OneSubsea will carry out the engineering and design of the complete system in the first phase of the project


Image: Ormen Lange facilities at Nyhamna, Aukra Municipality, Norway. Photo: Courtesy of Norsk Hydro ASA/Wikipedia.

US-based oilfield services company Schlumberger, through its subsidiary OneSubsea, has secured an engineering, procurement, construction and installation (EPCI) contract from Norske Shell.

OneSubsea, the subsea technologies, production and processing systems division of Schlumberger, will supply a subsea multiphase compression system for the Ormen Lange field in the Norwegian Sea.

OneSubsea president Don Sweet said: “Our subsea multiphase compression system is a robust, compact and cost-efficient solution that will help Shell unlock the full potential of the Ormen Lange Field. Our unique wet gas compression technology can also help customers lower their carbon footprint.”

Through the EPCI contract, OneSubsea and it’s Subsea Integration Alliance partner Subsea7 will supply and install a subsea multiphase compression system that uses the industry’s only subsea multiphase compression technology.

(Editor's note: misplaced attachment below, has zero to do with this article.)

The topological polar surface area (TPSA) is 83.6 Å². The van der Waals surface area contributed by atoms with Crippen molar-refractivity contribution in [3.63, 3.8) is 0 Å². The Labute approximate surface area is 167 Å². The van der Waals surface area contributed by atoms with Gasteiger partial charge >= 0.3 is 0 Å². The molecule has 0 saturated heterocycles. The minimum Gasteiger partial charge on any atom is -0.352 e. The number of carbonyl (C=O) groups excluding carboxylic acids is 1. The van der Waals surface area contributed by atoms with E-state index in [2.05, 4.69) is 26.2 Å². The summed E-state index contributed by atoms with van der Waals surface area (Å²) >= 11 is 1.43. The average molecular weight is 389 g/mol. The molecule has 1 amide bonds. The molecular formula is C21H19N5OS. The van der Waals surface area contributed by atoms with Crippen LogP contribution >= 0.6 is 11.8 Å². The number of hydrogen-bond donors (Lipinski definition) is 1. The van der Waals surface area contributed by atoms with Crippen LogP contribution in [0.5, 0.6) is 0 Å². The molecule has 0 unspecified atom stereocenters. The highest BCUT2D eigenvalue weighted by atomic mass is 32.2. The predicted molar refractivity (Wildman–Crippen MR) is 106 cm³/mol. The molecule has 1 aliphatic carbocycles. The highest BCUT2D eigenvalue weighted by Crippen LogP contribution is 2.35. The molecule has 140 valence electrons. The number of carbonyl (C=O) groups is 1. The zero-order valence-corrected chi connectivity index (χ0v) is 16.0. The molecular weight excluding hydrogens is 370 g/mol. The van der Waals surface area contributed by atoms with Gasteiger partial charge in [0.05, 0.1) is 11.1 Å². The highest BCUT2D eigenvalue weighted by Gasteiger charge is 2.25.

In addition, OneSubsea will carry out the engineering and design of the complete system in the first phase of the project, and the complete scope of the EPCI will be executed after the final investment decision by the license group.

The compression system, comprising two 16MW subsea compression stations tied into existing manifolds and pipelines, is planned to be installed at a water depth of 850m. It is powered and controlled from the Nyhamna onshore gas processing plant, located 120km away from the subsea location.

The multiphase compression system is said to be surge tolerant, adaptable to the varying conditions over the life of the field, and prevents the need for wellstream pre-processing.

Details of Ormen Lange field

Located in the Norwegian Sea, approximately 140km west of Kristiansund, Norway, the Ormen Lange field is said to be the third-largest gas discovery on the Norwegian shelf.

The field lies in a depth of 800m-1,200m, close to the steep back wall left by the Storegga submarine slide, which occurred 7,000 to 8,000 years ago.

It was developed as subsea production for a new onshore gas processing plant at Nyhamna in Aukra, part of More and Romsdal county.